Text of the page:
Dr. Mark J. McLaughlin
Assistant Professor of History and Canadian Studies
275B Stevens Hall
As an environmental and Canadian historian, my research has focused on forestry and natural resource management, particularly the notions of forests as contested spaces and the state as mediator between various user groups competing for access to public resources. Much of my current research examines the history of resource and ecological science in the mid-20th century. I am especially interested in how some scientists, often those working within government departments and agencies, went from unquestionably thinking of themselves as resource scientists in the 1940s and 1950s to more often than not simply identifying as ecologists in the 1960s and 1970s, and then perhaps even engaging in wider debates as public intellectuals and advocating modern environmental values. In recent years, I have also become intrigued by the field of comics studies, to the point that I am now researching and publishing on the history of government comics in Canada, in particular how the state has used comics to convey certain messages to citizenries.
Book (in progress):
“Trees Are a Crop: The Crown Forest and the Modernization Ethos in New Brunswick, 1940-1982.” Under advance contract with UBC Press.
Refereed Print Publications:
“Rise of the Eco-Comics: The State, Environmental Education, and Canadian Comic Books, 1971-1975.” Material Culture Review 77/78 (Spring/Fall 2013 [August 2014]): 9-20.
“The Politics of Forestry: The Failure of the Lepreau Pulp and Paper Project in New Brunswick, 1947-1949.” The Forestry Chronicle 90, no. 3 (May/June 2014): 310-313.
“Green Shoots: Aerial Insecticide Spraying and the Growth of Environmental Consciousness in New Brunswick, 1952-1973.” Acadiensis XL, no. 1 (Winter/Spring 2011): 3-23.
–Revised version in Land and Sea: Environmental History in Atlantic Canada, eds.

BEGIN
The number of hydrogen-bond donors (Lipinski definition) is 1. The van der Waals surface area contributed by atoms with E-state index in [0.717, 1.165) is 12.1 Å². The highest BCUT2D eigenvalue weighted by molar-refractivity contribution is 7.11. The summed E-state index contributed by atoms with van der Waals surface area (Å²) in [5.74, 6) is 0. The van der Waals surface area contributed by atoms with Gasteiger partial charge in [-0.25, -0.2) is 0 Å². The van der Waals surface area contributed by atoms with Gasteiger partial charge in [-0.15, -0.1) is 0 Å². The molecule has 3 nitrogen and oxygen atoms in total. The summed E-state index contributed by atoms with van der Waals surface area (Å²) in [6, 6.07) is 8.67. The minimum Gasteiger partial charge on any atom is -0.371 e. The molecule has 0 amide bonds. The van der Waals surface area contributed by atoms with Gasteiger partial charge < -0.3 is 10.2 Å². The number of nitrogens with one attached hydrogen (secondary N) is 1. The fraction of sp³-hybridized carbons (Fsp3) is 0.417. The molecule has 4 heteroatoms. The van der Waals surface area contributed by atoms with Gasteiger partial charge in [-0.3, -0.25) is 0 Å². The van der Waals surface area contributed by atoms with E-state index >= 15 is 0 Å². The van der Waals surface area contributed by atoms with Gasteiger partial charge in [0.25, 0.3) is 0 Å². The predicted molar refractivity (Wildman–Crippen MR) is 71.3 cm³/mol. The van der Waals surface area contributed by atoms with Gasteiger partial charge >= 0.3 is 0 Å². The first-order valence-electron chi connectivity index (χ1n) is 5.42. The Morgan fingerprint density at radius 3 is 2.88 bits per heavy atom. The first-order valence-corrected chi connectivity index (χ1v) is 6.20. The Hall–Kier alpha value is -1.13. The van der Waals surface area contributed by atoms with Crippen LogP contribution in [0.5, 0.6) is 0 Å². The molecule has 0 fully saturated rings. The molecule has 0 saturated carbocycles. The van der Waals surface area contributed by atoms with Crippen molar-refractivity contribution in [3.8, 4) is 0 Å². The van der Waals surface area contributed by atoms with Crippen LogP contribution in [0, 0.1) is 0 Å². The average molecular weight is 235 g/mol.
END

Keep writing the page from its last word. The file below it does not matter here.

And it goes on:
Claire Campbell and Robert Summerby-Murray, 143-157 and 292-298. Fredericton, NB:
Acadiensis Press, 2013.
“Power Tools as Tools of Power: Mechanization in the Tree Harvest of the Newfoundland Pulp and Paper Industry.” Newfoundland and Labrador Studies 21, no. 2 (Fall 2006): 235-254.
“‘Not an Easy Thing to Implement’: The Conservation Council of New Brunswick and Environmental Organization in a Resource-Dependent Province, 1969-1983.” In Environmentalism on the Ground: Processes and Possibilities of Small Green Organizing, eds. Jonathan Clapperton and Liza Piper. Edmonton, AB: Athabasca University Press, forthcoming.
“From Timber Colony to Province of Pulp: Industrial Development and State Management of the Forest in New Brunswick, 1780-2010” (co-authored with Bill Parenteau). In Canada‘s Forests, eds. Graeme Wynn and David Brownstein, Vol. 1. Canberra, AU: Australian National University Press, forthcoming.
“‘as thick as molasses’: Water Pollution Regulation in New Brunswick, 1947-1975.” In Modern Canada: 1945 to Present, ed. Catherine Briggs, 369-382. Don Mills, ON: Oxford University Press, 2014.
“A ‘Fundamental Cost that We Can’t Deal With?’: The Political Economy of the Pulp and Paper Industry in New Brunswick, 1960-Present” (co-authored with Bill Parenteau). In Exploring the Dimensions of Self-Sufficiency for New Brunswick, eds. Michael Boudreau, Peter G. Toner, and Tony Tremblay, 13-34. Fredericton, NB: New Brunswick and Atlantic Studies Research and Development Centre and St. Thomas University, 2009.